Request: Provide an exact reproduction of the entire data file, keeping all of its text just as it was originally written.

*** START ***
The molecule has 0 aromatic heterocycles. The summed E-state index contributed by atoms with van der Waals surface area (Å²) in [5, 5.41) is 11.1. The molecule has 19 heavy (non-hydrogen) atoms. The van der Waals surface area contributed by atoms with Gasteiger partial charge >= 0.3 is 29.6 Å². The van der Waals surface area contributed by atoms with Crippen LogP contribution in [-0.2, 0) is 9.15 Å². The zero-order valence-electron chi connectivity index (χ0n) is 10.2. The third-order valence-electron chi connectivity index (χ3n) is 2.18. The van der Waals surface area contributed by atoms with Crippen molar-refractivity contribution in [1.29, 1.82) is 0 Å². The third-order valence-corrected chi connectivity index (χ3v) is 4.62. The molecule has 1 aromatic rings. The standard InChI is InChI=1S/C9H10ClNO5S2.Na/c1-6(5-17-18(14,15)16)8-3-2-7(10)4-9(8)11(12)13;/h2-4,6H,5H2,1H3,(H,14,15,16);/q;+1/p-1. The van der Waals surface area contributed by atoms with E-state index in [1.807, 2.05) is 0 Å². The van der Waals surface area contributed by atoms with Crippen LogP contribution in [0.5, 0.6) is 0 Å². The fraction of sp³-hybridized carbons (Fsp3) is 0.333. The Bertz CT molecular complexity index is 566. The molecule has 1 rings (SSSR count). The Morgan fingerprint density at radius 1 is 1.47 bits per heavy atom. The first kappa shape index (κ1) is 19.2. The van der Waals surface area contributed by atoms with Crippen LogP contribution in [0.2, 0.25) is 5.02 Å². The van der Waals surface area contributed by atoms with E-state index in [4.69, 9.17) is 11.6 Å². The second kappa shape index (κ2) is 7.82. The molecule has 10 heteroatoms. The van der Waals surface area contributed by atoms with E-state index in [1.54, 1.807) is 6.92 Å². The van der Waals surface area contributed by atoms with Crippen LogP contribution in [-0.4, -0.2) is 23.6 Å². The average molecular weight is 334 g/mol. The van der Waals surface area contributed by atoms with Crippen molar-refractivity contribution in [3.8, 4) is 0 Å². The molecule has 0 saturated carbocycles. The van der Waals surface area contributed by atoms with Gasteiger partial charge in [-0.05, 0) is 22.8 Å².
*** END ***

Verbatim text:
The molecule has 0 aromatic heterocycles. The summed E-state index contributed by atoms with van der Waals surface area (Å²) in [5, 5.41) is 11.1. The molecule has 19 heavy (non-hydrogen) atoms. The van der Waals surface area contributed by atoms with Gasteiger partial charge >= 0.3 is 29.6 Å². The van der Waals surface area contributed by atoms with Crippen LogP contribution in [-0.2, 0) is 9.15 Å². The zero-order valence-electron chi connectivity index (χ0n) is 10.2. The third-order valence-electron chi connectivity index (χ3n) is 2.18. The van der Waals surface area contributed by atoms with Crippen molar-refractivity contribution in [1.29, 1.82) is 0 Å². The third-order valence-corrected chi connectivity index (χ3v) is 4.62. The molecule has 1 aromatic rings. The standard InChI is InChI=1S/C9H10ClNO5S2.Na/c1-6(5-17-18(14,15)16)8-3-2-7(10)4-9(8)11(12)13;/h2-4,6H,5H2,1H3,(H,14,15,16);/q;+1/p-1. The van der Waals surface area contributed by atoms with E-state index in [1.807, 2.05) is 0 Å². The van der Waals surface area contributed by atoms with Crippen LogP contribution in [0.5, 0.6) is 0 Å². The fraction of sp³-hybridized carbons (Fsp3) is 0.333. The Bertz CT molecular complexity index is 566. The molecule has 1 rings (SSSR count). The Morgan fingerprint density at radius 1 is 1.47 bits per heavy atom. The first kappa shape index (κ1) is 19.2. The van der Waals surface area contributed by atoms with Crippen LogP contribution in [0.2, 0.25) is 5.02 Å². The van der Waals surface area contributed by atoms with E-state index in [4.69, 9.17) is 11.6 Å². The second kappa shape index (κ2) is 7.82. The molecule has 10 heteroatoms. The van der Waals surface area contributed by atoms with E-state index in [1.54, 1.807) is 6.92 Å². The van der Waals surface area contributed by atoms with Crippen LogP contribution in [-0.4, -0.2) is 23.6 Å². The average molecular weight is 334 g/mol. The van der Waals surface area contributed by atoms with Crippen molar-refractivity contribution in [3.8, 4) is 0 Å². The molecule has 0 saturated carbocycles. The van der Waals surface area contributed by atoms with Gasteiger partial charge in [-0.05, 0) is 22.8 Å².